In the wake of the latest, dastardly, xenophobic attacks in South Africa, the first batch of Nigerian evacuees arrived Lagos, on 11th September 2019, i.e, a week or so after native South Africans burnt and looted shops and properties belonging to several African immigrants.

Although, initially, well over 600 Nigerians, indicated their desire to return home, unfortunately, however, as a result of the unexpected bottlenecks, deliberately created by South African Officials to prevent the evacuation, only 187 caught the first flight to Lagos. According to reports, “the South Africans did not want us to evacuate and pleaded with the Nigerian High Commission, not to do it;” but, the Consulate, apparently, responded that “they do not have the power to stop private citizens from expressing their wish to return home.” The contrived bottlenecks, invariably led to over 15 hours delay.

Another batch of 314 Nigerians arrived in Nigeria on 18th September 2019, however, the number of evacuees, may, exceed 800 Nigerians citizens, many of whom are stranded at the Airport and the Nigerian Consulate, in Johannesburg. 

Notably, if, perchance, free evacuation was not available, we may wonder what the fate of such hapless Nigerians would be! Notably, prior to the evacuation, the Nigeria Ambassador was recalled, while the Nigerian Consulate, in Johannesburg, was already under siege by hundreds of distressed Nigerians. Furthermore, Nigeria’s Foreign Minister, Geoffrey Onyeama and other Government Officials, seemed to be merely huffing and puffing in the unfolding drama of blame trading with various Officials of the South African Government.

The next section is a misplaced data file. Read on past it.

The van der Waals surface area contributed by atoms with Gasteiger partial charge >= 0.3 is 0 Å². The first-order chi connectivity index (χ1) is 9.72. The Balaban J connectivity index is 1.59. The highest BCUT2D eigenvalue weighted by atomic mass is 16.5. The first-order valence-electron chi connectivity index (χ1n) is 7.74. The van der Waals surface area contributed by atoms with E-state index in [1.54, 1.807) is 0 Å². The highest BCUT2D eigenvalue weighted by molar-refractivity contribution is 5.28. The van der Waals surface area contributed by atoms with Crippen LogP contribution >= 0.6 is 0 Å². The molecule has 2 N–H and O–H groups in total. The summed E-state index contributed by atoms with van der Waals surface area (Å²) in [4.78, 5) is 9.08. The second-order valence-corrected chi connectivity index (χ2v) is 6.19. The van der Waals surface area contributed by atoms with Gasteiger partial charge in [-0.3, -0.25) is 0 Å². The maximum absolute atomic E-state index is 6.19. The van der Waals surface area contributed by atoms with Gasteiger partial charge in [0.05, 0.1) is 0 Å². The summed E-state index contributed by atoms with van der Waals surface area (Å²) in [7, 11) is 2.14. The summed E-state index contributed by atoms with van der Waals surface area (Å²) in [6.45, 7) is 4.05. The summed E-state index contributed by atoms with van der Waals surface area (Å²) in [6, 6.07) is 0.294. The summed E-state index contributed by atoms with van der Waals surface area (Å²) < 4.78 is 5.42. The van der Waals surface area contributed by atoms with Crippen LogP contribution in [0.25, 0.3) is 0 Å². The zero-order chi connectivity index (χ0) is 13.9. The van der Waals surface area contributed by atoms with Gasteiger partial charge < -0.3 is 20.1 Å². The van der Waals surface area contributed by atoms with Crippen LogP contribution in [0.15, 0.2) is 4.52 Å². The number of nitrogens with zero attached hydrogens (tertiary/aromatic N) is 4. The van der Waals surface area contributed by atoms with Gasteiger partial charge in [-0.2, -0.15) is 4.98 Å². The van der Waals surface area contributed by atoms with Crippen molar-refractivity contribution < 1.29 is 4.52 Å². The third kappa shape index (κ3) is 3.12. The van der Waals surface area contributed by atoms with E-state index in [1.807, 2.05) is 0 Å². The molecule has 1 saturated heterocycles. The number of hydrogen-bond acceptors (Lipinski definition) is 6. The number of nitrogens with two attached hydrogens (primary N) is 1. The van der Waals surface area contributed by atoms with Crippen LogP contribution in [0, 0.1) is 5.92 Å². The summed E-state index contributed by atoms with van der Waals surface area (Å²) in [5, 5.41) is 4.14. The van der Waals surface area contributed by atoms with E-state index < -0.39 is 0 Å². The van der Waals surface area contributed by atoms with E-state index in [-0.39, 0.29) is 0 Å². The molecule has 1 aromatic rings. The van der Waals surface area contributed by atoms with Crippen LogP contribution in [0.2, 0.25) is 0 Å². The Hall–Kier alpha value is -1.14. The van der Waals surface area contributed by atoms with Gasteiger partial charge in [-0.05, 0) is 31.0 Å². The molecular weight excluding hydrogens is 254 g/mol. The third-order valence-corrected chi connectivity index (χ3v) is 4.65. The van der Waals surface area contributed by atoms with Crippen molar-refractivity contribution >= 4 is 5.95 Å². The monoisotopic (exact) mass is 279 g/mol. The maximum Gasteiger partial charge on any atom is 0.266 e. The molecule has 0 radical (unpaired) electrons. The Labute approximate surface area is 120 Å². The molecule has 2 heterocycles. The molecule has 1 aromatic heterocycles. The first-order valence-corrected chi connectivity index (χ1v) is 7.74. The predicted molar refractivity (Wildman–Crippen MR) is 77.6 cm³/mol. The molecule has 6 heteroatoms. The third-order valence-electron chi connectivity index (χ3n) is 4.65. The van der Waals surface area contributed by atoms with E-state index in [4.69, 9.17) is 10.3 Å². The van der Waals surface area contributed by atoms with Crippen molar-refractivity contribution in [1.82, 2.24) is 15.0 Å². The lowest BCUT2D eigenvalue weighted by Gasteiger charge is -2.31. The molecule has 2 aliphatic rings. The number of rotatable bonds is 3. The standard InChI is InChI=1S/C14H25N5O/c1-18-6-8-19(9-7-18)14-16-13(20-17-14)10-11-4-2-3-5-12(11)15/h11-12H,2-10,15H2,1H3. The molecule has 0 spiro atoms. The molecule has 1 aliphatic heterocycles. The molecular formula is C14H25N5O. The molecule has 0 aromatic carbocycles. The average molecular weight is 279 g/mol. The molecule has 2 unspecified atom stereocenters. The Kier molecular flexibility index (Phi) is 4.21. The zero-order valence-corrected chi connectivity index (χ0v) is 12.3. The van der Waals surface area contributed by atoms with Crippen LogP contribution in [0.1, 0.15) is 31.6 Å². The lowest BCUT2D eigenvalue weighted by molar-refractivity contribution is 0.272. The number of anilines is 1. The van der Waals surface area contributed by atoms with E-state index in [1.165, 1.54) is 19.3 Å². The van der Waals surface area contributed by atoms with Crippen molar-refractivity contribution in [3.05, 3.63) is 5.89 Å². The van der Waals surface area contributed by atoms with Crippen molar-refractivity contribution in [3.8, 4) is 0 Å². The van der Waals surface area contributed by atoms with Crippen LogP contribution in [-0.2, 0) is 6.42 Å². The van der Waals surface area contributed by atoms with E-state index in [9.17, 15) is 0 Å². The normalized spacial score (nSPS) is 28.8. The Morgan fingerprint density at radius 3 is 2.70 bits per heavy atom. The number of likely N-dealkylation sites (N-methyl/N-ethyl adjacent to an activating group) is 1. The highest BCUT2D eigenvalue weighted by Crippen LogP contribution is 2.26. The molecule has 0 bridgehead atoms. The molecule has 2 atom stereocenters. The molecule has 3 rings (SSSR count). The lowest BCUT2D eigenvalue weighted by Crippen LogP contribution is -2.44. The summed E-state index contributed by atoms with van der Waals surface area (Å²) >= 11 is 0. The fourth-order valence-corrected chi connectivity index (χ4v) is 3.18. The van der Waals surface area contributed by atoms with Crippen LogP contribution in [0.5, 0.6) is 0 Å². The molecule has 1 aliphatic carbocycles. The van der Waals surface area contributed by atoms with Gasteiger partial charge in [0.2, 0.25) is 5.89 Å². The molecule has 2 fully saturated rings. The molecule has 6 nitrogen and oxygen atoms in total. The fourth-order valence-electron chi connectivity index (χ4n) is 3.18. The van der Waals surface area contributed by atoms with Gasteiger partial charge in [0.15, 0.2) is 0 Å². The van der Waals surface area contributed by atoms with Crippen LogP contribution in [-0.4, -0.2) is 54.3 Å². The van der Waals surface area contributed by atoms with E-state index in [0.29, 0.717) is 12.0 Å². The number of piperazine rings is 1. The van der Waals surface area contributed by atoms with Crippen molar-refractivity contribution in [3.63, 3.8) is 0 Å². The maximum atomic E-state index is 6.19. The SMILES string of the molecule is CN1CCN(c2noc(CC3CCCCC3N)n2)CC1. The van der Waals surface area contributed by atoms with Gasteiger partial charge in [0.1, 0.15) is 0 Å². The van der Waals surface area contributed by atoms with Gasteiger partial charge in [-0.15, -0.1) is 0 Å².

Incidentally, all returnees interviewed in Lagos, vowed, never, to return to South Africa, even when some of their spouses, still remained behind to see how things pan out. Arguably, however, Air Peace’s offer to evacuate these desperate Nigerians for free, was probably the silver lining in the xenophobic attacks on beleaguered Nigerian immigrants. Notably, the usual in-your-face and stupendously wealthy political thieves and opulently successful Nigerian businessmen, most of whom made their wealth from Government patronage, simply kept mute, while the trauma and inter-governmental acrimony lasted.